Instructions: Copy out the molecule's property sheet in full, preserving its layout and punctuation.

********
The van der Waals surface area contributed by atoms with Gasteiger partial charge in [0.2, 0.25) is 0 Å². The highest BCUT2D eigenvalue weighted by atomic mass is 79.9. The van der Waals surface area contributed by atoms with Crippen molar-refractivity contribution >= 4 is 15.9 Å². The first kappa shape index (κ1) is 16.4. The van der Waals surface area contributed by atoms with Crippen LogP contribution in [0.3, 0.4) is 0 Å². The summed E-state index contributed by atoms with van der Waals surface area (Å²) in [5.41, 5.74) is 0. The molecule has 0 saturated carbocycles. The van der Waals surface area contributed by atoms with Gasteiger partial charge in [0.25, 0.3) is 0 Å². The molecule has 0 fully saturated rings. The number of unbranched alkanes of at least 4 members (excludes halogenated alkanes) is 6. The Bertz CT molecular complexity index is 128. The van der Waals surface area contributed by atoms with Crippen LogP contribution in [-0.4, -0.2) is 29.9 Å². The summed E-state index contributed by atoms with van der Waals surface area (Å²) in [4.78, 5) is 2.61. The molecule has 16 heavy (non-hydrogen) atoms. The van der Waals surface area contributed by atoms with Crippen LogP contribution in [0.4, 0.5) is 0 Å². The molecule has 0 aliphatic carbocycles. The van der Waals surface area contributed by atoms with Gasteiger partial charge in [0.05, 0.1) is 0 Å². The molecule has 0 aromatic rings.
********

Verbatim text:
The van der Waals surface area contributed by atoms with Gasteiger partial charge in [0.2, 0.25) is 0 Å². The highest BCUT2D eigenvalue weighted by atomic mass is 79.9. The van der Waals surface area contributed by atoms with Crippen molar-refractivity contribution >= 4 is 15.9 Å². The first kappa shape index (κ1) is 16.4. The van der Waals surface area contributed by atoms with Crippen LogP contribution in [0.3, 0.4) is 0 Å². The summed E-state index contributed by atoms with van der Waals surface area (Å²) in [5.41, 5.74) is 0. The molecule has 0 saturated carbocycles. The van der Waals surface area contributed by atoms with Gasteiger partial charge in [0.25, 0.3) is 0 Å². The molecule has 0 fully saturated rings. The number of unbranched alkanes of at least 4 members (excludes halogenated alkanes) is 6. The Bertz CT molecular complexity index is 128. The van der Waals surface area contributed by atoms with Crippen LogP contribution in [-0.4, -0.2) is 29.9 Å². The summed E-state index contributed by atoms with van der Waals surface area (Å²) in [4.78, 5) is 2.61. The molecule has 16 heavy (non-hydrogen) atoms. The van der Waals surface area contributed by atoms with Crippen LogP contribution in [0.4, 0.5) is 0 Å². The molecule has 0 aliphatic carbocycles. The van der Waals surface area contributed by atoms with Gasteiger partial charge in [0.05, 0.1) is 0 Å². The molecule has 0 aromatic rings.